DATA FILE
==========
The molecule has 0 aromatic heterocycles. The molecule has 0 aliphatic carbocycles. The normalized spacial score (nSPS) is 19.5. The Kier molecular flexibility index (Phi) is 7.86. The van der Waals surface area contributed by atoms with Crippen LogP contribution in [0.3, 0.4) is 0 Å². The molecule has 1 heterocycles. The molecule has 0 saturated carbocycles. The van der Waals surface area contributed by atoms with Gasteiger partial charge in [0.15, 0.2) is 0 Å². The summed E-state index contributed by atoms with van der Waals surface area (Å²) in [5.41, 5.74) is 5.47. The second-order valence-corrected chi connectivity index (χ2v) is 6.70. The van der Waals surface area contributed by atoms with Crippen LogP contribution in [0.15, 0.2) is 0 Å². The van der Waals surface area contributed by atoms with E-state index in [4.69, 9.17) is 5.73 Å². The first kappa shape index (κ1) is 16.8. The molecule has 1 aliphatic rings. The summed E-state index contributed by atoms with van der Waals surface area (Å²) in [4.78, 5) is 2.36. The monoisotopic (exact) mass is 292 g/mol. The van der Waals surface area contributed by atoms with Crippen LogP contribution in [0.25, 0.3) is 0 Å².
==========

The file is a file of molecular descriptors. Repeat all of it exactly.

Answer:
The molecule has 0 aromatic heterocycles. The molecule has 0 aliphatic carbocycles. The normalized spacial score (nSPS) is 19.5. The Kier molecular flexibility index (Phi) is 7.86. The van der Waals surface area contributed by atoms with Crippen LogP contribution in [0.3, 0.4) is 0 Å². The molecule has 1 heterocycles. The molecule has 0 saturated carbocycles. The van der Waals surface area contributed by atoms with Gasteiger partial charge in [0.15, 0.2) is 0 Å². The summed E-state index contributed by atoms with van der Waals surface area (Å²) in [5.41, 5.74) is 5.47. The second-order valence-corrected chi connectivity index (χ2v) is 6.70. The van der Waals surface area contributed by atoms with Crippen LogP contribution in [0.15, 0.2) is 0 Å². The van der Waals surface area contributed by atoms with E-state index in [4.69, 9.17) is 5.73 Å². The first kappa shape index (κ1) is 16.8. The molecule has 1 aliphatic rings. The summed E-state index contributed by atoms with van der Waals surface area (Å²) in [4.78, 5) is 2.36. The monoisotopic (exact) mass is 292 g/mol. The van der Waals surface area contributed by atoms with Crippen LogP contribution in [0.25, 0.3) is 0 Å².